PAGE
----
Lemon oil for Ebony Fretboard

Discussion in 'Acoustic Instruments' started by Ides of March, Aug 6, 2008.

  1. Ides of March

    Ides of March Member

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    I just bought the Dunlop 65 ultimate lemon oil because I wanted something to clean my fretboard that wasn't a cream substance because I have some muck building up on either side of my frets. Is this ok to use on an Ebony fretboard or will it damage it. I have a Taylor 310ce. If not is there something you can recommend.
     
  2. mrmuzikhead

    mrmuzikhead Member

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    I use double boiled linseed oil (lemon oil is fine too) w/0000 steel wool. Cleans up the finger board and polishes up the frets nicely. You should try and do this a couple times a year as the oil will keep the fingerboard from drying out.
     
  3. royd

    royd Member

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  4. go7

    go7 Member

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    +1 on Fret Doctor.
     
  5. gtr777

    gtr777 Supporting Member

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    I've been using a product called hydrate. Not sure who makes it but it works great on my ebony boards and leaves a nice silky feel to the fretboard.
     
  6. Dr Git

    Dr Git Member

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    I'm a fan of the Gerlitz Guitar Honey Fretboard Conditioner (works great on all DARK Fretboard woods)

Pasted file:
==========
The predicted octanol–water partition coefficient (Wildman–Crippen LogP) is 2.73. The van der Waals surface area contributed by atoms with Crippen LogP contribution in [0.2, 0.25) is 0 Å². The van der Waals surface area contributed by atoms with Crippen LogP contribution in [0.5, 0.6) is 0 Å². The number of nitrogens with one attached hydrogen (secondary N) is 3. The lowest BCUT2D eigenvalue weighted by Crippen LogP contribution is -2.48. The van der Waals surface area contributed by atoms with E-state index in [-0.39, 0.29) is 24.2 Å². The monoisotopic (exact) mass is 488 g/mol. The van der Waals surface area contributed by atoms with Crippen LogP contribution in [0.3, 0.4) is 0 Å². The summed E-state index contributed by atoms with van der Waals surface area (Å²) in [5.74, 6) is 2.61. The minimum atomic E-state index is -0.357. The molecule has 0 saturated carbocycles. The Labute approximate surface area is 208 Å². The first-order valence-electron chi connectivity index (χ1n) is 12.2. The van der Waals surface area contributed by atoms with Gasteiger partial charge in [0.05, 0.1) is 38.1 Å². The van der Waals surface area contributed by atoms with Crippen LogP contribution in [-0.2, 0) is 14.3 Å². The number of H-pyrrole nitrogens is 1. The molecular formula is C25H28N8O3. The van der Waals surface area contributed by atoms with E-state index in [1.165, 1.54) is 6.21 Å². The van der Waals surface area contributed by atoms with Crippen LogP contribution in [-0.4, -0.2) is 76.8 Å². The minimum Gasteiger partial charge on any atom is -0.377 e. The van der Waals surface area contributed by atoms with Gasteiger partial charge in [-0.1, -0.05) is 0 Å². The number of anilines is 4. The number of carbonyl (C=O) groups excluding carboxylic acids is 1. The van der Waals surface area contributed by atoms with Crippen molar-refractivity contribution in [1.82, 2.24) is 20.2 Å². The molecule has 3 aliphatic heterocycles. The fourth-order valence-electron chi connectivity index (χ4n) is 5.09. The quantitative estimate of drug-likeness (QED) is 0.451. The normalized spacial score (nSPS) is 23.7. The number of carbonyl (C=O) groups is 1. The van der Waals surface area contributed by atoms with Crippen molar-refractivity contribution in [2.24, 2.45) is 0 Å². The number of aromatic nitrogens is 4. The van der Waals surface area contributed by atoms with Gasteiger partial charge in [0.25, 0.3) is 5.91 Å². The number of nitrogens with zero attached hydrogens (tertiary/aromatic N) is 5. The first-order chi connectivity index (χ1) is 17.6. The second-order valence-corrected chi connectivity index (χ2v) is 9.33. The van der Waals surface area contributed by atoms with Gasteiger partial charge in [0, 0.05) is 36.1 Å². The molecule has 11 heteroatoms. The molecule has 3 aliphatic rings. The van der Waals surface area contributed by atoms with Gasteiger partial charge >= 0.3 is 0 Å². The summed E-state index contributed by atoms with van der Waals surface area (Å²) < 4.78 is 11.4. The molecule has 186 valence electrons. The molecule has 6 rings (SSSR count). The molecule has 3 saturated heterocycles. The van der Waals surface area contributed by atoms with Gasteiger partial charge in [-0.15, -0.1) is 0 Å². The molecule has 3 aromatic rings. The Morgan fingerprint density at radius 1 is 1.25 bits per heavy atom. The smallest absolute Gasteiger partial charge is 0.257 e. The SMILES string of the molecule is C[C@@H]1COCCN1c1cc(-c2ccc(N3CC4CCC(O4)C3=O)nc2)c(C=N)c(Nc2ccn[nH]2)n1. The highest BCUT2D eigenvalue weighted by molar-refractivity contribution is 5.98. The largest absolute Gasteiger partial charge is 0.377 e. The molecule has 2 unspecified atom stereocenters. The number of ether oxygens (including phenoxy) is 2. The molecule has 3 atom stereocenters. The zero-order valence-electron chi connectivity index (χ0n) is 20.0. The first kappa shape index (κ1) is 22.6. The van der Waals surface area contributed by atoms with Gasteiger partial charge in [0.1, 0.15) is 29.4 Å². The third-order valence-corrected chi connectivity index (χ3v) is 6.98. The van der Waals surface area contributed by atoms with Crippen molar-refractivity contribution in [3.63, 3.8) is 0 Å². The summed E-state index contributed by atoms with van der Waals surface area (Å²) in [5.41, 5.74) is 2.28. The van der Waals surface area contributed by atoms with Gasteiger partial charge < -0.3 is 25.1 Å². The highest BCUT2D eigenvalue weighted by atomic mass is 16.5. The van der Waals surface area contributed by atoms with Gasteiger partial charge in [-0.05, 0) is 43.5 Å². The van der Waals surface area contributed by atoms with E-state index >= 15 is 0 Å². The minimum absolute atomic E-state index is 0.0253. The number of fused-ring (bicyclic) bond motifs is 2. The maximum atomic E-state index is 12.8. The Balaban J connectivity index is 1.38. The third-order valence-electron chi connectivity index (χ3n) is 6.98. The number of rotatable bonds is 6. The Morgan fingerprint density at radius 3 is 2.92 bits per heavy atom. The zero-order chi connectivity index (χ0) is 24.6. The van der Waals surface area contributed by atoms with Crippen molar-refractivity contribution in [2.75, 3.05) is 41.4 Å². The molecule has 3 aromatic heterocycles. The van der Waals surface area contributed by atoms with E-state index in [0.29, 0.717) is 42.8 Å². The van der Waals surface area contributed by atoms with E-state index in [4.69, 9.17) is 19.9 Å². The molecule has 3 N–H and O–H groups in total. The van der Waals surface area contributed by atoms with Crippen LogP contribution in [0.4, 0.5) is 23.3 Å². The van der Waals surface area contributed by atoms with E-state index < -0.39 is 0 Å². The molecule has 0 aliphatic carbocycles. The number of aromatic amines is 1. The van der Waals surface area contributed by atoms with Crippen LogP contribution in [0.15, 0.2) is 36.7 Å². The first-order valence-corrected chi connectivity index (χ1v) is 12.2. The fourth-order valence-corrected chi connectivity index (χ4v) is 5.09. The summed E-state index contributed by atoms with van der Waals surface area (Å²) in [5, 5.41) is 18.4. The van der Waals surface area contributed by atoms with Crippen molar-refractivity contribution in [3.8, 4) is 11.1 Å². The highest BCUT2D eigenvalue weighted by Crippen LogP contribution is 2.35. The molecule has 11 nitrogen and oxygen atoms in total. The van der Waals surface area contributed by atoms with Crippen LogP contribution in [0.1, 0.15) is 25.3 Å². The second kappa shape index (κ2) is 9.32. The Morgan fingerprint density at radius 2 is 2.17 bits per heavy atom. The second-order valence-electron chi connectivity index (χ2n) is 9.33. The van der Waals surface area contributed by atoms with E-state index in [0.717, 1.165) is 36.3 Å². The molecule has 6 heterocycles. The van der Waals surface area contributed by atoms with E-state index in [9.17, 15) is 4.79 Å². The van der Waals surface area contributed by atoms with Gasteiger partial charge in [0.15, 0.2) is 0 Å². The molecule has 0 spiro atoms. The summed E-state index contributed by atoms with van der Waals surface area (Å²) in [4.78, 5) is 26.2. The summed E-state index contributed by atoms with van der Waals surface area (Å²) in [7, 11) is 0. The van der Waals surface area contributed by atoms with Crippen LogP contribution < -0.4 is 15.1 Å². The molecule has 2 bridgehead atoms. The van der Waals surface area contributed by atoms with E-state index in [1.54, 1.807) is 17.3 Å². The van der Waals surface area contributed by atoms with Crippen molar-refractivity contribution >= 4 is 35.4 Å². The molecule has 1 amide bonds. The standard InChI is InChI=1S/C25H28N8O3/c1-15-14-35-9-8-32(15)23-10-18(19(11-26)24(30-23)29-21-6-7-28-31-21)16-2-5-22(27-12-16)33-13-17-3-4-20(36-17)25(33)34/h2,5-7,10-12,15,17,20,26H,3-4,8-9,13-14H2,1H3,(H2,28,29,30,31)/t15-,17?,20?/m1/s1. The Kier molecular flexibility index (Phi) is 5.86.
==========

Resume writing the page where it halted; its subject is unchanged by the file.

7. Ascension

    Ascension Member

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    +1 I just picked up a NOS 1993 Washburn USA MG104 that had been sitting in a shop in Florida for the last 15 years. The fretboard was so dry and bleached out the rosewood looked almost blond like maple! The guitar had a harsh brittle tone on the upper frets in particular and it just didn't "feel " right. I was afraid the board would eventually crack if I didn't do something so I picked up some Fret Doctor and hit the board a couple of times with it. First time it just soaked the stuff up like crazy so I waited about 20 minuits and hit it again did the same thing and then after an hour hit it again with a heavy coat and let it sit another hour. The rich rosewood color the board origionally had was back and the harsh zing had disappeared completely when I came back and picked the guitar up!! Shure made a quick believer outta me!!